Date of Interview


Interview Location

St. Louis, MO

Length of Interview


Date of Birth




Religion and/or Ethnicity



Born in Tuzla to a secular Muslim family, but his grandfather was an Imam prior to SFRJ. Prior to the war, he spent time split between his home in Tuzla and his grandparent village Gornja Tuzla. He had friends of all ethnic backgrounds and finished his 1st year of high school before the start of war. He remembers the 1990’s census and the first-time he was asked to declare ethnic background. Memories of propaganda films in the 80s/90s of Serbs fighting Turks, and the bones of Tsar Lazar travelling around to Serb communities ahead of conflict. Initially went to Zagreb before the start of war and the to Đakovo but faced discrimination while in Croatia. He returned to Tuzla in August 1992, and the first shelling of the city occurred morning after his return. All Serbs received a letter ahead of siege telling them to evacuate. At a point, there was nothing left in the stores except for salt. Received ration cards, and had to get up early to receive ½ loaf of bread and 250dL of milk. Eventually rations ran out. Father was a chemical engineer and his business partners from around Europe sent food. Made a tough type of corn bread from industrial corn meant to feed livestock and plum jam. Would dig up chicory and roast the root to brew as coffee substitute. War profiteers would smuggle people out, buy cigarettes with profit and resell for crazy amounts of money. He remembers people lining up and paying 1 German mark for a puff off a cigarette. He describes getting used to life during wartime. Would shelter during shelling for first 3 months of war and then stopped caring. He remembers Serbs beginning to send just 1 shell on the hour every hour. There had been no shelling for 2-3 months prior to Tuzla massacre on 25MAY1995. He did not feel like going out that night, to the square where young people hung out, and went to a friends house to play music. He remembers the one shell hit and hearing all the sirens and cars going by. He got home and his parent’s were going crazy because he didn’t call and then he saw the news on TV. His cousin Goran and friend Rusko were killed. That was when he decided that this was truly a crazy situation and he wanted to get out. He had been drafted a year early but was conflicted about fighting after seeing the toll it was taking on returning soldiers. Meories of trucks coming from Srebrenica and hearing about what happened but did not know anyone. He was a member of an avant-garde theater troop, who got invited to perform at Fringe Festival in Scotland. He left Tuzla in August 1995 and went to Zagreb to get visa to go to Scotland. Stayed in Scotland until end of the war and returned to Croatia to get visa for America. Landed in NYC in January 1996 and then lived in LA with his uncle. He moved out shortly after and went to college. He began having nightmares and flashbacks of war. He started writing to deal with his PTSD. He resisted connecting with other Bosnians in America because he does not want to be seen as broken. He considers himself a Bosnian American and America is home. His parents and brother still live in Tuzla. The Bosnian he loves no longer exists, but he wishes to pass on culture and tradition to children.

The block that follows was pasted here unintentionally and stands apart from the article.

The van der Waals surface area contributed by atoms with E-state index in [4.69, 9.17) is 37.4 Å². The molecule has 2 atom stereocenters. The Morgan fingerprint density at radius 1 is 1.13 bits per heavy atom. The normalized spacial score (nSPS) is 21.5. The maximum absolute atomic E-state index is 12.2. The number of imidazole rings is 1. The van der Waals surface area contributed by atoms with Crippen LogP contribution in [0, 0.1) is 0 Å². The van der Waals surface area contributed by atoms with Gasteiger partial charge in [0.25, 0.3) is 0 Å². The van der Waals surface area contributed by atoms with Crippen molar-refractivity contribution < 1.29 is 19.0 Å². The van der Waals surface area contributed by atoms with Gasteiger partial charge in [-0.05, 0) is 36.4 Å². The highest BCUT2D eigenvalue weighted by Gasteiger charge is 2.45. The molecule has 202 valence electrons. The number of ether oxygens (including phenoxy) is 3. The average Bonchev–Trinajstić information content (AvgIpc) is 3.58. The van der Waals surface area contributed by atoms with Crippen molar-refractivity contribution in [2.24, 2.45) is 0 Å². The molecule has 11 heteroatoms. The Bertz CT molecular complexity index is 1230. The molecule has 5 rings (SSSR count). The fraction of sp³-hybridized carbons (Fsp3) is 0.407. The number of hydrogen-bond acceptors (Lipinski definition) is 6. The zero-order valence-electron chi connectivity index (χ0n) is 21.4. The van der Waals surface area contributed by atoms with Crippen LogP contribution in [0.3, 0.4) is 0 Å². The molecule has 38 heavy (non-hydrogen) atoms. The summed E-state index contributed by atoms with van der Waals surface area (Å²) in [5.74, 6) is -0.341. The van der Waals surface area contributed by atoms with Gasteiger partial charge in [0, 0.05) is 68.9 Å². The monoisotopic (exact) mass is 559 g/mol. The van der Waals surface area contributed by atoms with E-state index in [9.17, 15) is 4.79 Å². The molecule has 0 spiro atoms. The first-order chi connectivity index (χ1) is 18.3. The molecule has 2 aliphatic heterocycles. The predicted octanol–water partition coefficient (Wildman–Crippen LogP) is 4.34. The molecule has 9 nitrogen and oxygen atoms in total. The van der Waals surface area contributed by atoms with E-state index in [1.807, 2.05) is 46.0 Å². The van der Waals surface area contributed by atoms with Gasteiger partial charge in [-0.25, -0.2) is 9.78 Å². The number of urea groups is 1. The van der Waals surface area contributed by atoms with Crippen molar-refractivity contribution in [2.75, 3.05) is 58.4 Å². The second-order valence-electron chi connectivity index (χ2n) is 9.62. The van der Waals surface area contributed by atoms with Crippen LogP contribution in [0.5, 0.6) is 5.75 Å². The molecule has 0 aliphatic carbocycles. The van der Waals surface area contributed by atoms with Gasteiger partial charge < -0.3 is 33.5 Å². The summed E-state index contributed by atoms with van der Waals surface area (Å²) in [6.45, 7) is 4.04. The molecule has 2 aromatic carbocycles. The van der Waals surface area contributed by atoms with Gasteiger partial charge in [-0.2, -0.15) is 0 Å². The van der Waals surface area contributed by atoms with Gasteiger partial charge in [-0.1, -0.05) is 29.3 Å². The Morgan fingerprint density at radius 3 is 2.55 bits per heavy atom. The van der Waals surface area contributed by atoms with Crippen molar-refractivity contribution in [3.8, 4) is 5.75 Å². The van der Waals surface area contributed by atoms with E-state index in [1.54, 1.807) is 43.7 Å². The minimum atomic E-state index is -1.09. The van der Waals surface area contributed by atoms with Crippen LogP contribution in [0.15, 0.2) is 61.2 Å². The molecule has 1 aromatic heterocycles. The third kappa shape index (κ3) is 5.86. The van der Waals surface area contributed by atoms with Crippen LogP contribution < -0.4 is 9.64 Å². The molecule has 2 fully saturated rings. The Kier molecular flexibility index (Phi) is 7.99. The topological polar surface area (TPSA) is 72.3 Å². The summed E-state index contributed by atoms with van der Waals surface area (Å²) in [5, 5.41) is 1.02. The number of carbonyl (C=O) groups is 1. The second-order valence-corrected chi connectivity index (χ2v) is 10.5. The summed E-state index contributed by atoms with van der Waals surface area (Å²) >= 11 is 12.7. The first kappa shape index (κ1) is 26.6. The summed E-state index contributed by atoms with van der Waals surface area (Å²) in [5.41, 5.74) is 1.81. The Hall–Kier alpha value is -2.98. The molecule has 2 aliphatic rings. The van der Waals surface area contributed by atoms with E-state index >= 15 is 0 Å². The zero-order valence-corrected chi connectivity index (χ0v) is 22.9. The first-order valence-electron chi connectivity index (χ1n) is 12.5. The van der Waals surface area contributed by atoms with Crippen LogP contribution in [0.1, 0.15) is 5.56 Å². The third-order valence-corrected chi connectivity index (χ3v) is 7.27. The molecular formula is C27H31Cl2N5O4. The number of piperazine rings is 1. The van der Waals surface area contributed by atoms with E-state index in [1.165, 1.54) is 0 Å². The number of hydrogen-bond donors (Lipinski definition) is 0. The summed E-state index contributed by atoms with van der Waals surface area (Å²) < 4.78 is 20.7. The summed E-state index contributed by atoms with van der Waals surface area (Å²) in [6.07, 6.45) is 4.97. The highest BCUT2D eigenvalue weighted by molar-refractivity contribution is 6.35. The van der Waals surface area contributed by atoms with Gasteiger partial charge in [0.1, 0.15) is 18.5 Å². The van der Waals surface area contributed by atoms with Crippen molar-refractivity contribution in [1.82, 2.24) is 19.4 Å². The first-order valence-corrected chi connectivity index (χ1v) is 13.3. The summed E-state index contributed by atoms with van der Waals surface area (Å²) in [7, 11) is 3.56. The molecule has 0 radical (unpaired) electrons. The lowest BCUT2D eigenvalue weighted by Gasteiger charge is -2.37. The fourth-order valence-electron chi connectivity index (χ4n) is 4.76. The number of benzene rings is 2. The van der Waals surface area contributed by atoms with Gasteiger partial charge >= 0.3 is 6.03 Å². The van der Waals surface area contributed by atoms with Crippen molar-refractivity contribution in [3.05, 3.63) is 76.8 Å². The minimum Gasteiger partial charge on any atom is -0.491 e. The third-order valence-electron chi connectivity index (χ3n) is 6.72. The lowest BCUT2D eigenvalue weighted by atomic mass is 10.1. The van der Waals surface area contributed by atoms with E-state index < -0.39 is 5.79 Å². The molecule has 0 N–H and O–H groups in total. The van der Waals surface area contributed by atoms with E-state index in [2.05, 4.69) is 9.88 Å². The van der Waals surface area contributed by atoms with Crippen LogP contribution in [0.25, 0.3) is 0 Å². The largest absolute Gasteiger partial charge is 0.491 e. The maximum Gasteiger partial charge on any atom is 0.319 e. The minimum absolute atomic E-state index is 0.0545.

Tuzla, Croatia, Zagreb, Los Angeles [CA], United States, Los Angeles [CA], Pacific Northwest, Tuzla Massacre, Escapism, PTSD, Nightmares, Isolation, Rations, Shelling, Food Shortages, Art, Theatre, Literature, Writing

Pre-War Residence


Wartime Residence


First Country of Residence


First US Residence

Los Angeles, CA

Document Type

Oral History


Fontbonne University

Digital Format

MP3, MP4

Digital Publisher

Center for Bosnian Studies


St. Louis, MO

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